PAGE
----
Compulsion: the darker side of food cravings, or… is it?


Intense food craving are incredibly common. Chances are you too probably have one from time to time. Yet most people don't consider food cravings to be something dangerous, aside from an intermittent feeling of guilt about some extra weight around the waistline. Food cravings are generally not within the same department as drug addiction. Or are they?

Addiction is usually referred to as a compulsive physiological and psychological need for a habit-forming substance, even in the light of harmful consequences of their use. It is often joined together with the existence of withdrawal symptoms, which can include anxiety and unstable or negative moods. All people recognizes this definition when it is applied to drugs. Interestingly, at the very least some facets of it are located in relation to food craving.

Addictive nature of food craving

Appetite for food can be of two different sorts: from the stomach, and while it began with the mind. The 1st type involves an authentic feeling of hunger, the stomach sending signal into the brain, requiring a new portion of nutrients. With this scenario it usually does not matter which meals are consumed, it is the fact of consumption itself that means something. Another type of appetite works on the very different physiological system, one that is closely related to the three regions of the mind that a responsible for pleasure rewards. It is primarily the second type that is usually denoted with the term "food craving", rather than the first.

The mentioned three brain areas, namely hippocampus, insula and caudate, are involved with the same circuitry as drug-induced gratifications. Like cocaine, for example. Put simply, food craving usually are not related to real nutritional needs physiologically; instead they can be triggered by depressed emotional states. The sensation of food induced satisfaction develops from a release of opiate family hormones (for instance dopamine or serotonin), a brain areas involved in that process are already "spotted" to be active in the substance abuse related studies. Finally, the possibility physical harm in the form of being overweight and a plethora of associated diseases is obvious too. A pretty grim picture, you'd probably say, however what about the withdrawal effects? There can't be an addiction without them, right?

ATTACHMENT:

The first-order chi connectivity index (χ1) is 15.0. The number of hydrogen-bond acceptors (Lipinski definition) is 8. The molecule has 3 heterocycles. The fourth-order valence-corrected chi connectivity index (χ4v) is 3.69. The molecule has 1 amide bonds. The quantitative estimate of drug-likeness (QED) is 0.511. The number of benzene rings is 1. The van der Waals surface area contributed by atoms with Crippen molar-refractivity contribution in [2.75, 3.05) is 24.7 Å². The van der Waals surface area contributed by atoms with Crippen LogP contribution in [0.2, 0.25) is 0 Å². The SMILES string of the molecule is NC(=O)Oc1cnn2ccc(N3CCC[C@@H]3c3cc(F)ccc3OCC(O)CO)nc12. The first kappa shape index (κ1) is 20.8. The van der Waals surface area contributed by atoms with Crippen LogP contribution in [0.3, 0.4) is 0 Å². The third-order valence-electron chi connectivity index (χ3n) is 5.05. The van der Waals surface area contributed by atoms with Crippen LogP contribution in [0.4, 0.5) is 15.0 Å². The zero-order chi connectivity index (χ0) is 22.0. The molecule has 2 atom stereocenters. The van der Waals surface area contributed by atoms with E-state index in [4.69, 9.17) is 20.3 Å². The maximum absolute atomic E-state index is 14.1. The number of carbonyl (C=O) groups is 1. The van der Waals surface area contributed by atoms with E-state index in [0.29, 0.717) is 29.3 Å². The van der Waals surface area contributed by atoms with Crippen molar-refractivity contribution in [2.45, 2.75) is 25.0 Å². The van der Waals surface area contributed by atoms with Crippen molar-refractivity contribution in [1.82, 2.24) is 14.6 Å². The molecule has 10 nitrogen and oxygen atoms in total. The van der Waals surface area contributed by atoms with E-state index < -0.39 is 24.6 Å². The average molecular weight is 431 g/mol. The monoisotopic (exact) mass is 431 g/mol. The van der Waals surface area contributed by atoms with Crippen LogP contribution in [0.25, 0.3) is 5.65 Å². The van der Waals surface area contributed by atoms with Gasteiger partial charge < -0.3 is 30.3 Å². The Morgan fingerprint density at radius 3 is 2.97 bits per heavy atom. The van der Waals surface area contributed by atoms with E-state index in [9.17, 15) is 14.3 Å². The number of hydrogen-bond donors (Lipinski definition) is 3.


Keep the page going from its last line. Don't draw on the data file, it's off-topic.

Obviously, you wouldn't notice any withdrawal from some chocolate, however for some people the situation might be more serious. Men and women experiencing conditions such as binge eating disorder (BED), bulimia nervosa and anorexia nervosa, often manifest the signs of withdrawal, much like those common to drug users. This is another parallel between compulsive eating and drug abuse the modern medicine draws.

The counter-argument: not all pleasure is addiction

Despite the fact that the similarity in physiological and psychological mechanisms is great, the majority food craving cases does not deserve the label of the addictive behaviour. Regardless of all the commonality, some variations in neurotransmitter use incited by drugs and intense food compulsion are already demonstrated. Also, it's not the discharge of pleasure hormones as such that defines the addiction. Pleasure rewards connected with dopamine release happen in the course of quite many regular activities, from enjoying an incredible bit of music to a passionate night of making love. They are pleasures, not addictions.

The important thing element that distinguishes between addictive and pleasurable behaviour may be the level of control and awareness. If you remember, the original meaning of addiction included the term "compulsive". Gratification and joy are important areas of life, and shouldn't be avoided, provided that it is you who controls the desire to have pleasure, rather than the other way round. Nevertheless, the tale sketched above is very important in concentrating our attention to the thin line between normality and compulsion in certain eating behaviours. Even though under regular conditions food cravings really should not be a matter of extreme concern, they still have to be managed at least to some degree.

Some degree of control may be had with a sensible, balanced diet. Natural Health products can also assist with certain types of food cravings. The product AppleSlim Xtra, comprising apples and other natural fruits and vegetables has been shown to be of some help in this matter.

Daniel Miller - About the Author:

Daniel Miller lives in the UK and is a nutritionist and a consultant in natural health. He is a very healthy 60 year old and lives by the sea with his wife and very big dog.

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